NH2 CH(CH3)CH2 [OCH2 CH(CH3)]x NH2 

wherein x ranges from 2 to 40.

Decorative Aggregate Studies I-IV (Texaco Chemical Company; TSB-1195, -1196, -1198, and -1199) describe the formulation of weatherable epoxy systems for binding decorative aggregate to concrete.

Gupta, Kar, and Mani, "Effect of Binder Content and Coupling Agents on Mechanical Properties of Epoxy-Aggregate Composites", Journal of Reinforced Plastics and Composites, Vol.1(October, 1982), pp. 370-377, discusses the effect of binder:filler ratios and the use of silane coupling agents in an aggregate-filled epoxy system cured with a polyamide resin.

There is a need for an epoxy polymer concrete system which will adhere well to both smooth and rough cementitious substances whether the substrate is wet or dry when the epoxy polymer concrete system is applied.

SUMMARY OF THE INVENTION

The invention is a method for repairing a fault in a cementitious surface. The method comprises applying an aggregate and binder system to the fault. The binder comprises a vicinal polyepoxide having an average of at least 1.8 reactive 1,2-epoxy groups per molecule, a stoichiometric amount of a triethylene glycol diamine or tetraethyleneglycol diamine curative either or both combined with polyoxypropylene diamine curative and optionally an accelerator.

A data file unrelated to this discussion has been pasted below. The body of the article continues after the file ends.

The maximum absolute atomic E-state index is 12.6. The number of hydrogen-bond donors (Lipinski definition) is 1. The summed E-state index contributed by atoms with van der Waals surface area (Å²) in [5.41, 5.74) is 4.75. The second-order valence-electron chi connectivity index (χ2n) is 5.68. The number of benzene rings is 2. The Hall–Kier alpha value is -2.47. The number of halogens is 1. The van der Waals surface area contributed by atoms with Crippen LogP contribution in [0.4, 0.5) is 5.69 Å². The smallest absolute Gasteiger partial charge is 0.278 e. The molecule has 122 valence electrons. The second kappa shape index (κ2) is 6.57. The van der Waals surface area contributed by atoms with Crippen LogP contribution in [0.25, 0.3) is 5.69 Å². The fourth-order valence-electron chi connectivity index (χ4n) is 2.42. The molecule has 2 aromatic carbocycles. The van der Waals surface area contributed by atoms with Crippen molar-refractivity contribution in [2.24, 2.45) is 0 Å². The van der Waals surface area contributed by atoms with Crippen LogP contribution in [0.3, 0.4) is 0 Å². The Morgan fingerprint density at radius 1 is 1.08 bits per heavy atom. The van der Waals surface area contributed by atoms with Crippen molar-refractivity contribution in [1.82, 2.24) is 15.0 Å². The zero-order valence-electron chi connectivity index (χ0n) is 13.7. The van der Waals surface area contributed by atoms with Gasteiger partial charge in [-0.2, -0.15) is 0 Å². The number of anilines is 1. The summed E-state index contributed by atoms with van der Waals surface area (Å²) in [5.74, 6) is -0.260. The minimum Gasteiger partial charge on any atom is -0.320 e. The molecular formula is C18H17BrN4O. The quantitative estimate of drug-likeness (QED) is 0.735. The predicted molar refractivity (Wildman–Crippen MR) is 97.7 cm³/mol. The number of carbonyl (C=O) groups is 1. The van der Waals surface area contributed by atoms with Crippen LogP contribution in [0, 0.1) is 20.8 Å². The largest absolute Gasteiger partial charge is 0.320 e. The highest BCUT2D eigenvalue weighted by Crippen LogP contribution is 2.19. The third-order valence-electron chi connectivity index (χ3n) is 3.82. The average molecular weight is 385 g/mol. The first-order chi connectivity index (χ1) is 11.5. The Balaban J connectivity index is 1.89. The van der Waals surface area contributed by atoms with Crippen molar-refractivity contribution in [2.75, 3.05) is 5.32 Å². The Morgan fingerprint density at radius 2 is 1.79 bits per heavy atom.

DETAILED DESCRIPTION OF THE INVENTION

Epoxy resin systems have been used to repair or resurface roadways because of their unique ability to bond well with Portland cement concrete. However, it has been discovered that systems using either polyethylene glycol diamines or polyoxyproylene diamines do not consistently bind well to wet cementitious surfaces. We have invented an epoxy resin-aggregate system which overcomes this deficiency.

The binder formulation of this invention has many of the advantages of the system disclosed in our U.S. Pat. No. 4,828,879 and that disclosure is incorporated herein by reference. However, as the data in this application will show, the combination of polyethylene glycol diamine curing agent and polyoxypropylene diamine curing agent provides superior adherence to both dry and wet cementitious substrates where the substrate may be either rough or relatively smooth. The data shows that in a shear test the bond between the cementitious substrate and the epoxy system disclosed and claimed herein is stronger than the cementitious surface. Therefore, when a shear force brought to bear on a cementitious/overlay made according to this invention that the cementitious surface breaks first. This provides a useful advantage since the overlay will not provide a weak point for further breakage, and the repaired cementitious surface will be stronger than the original.

The invention is useful in preparing aggregate-filled systems for road and bridge repair, such as bridge deck overlays.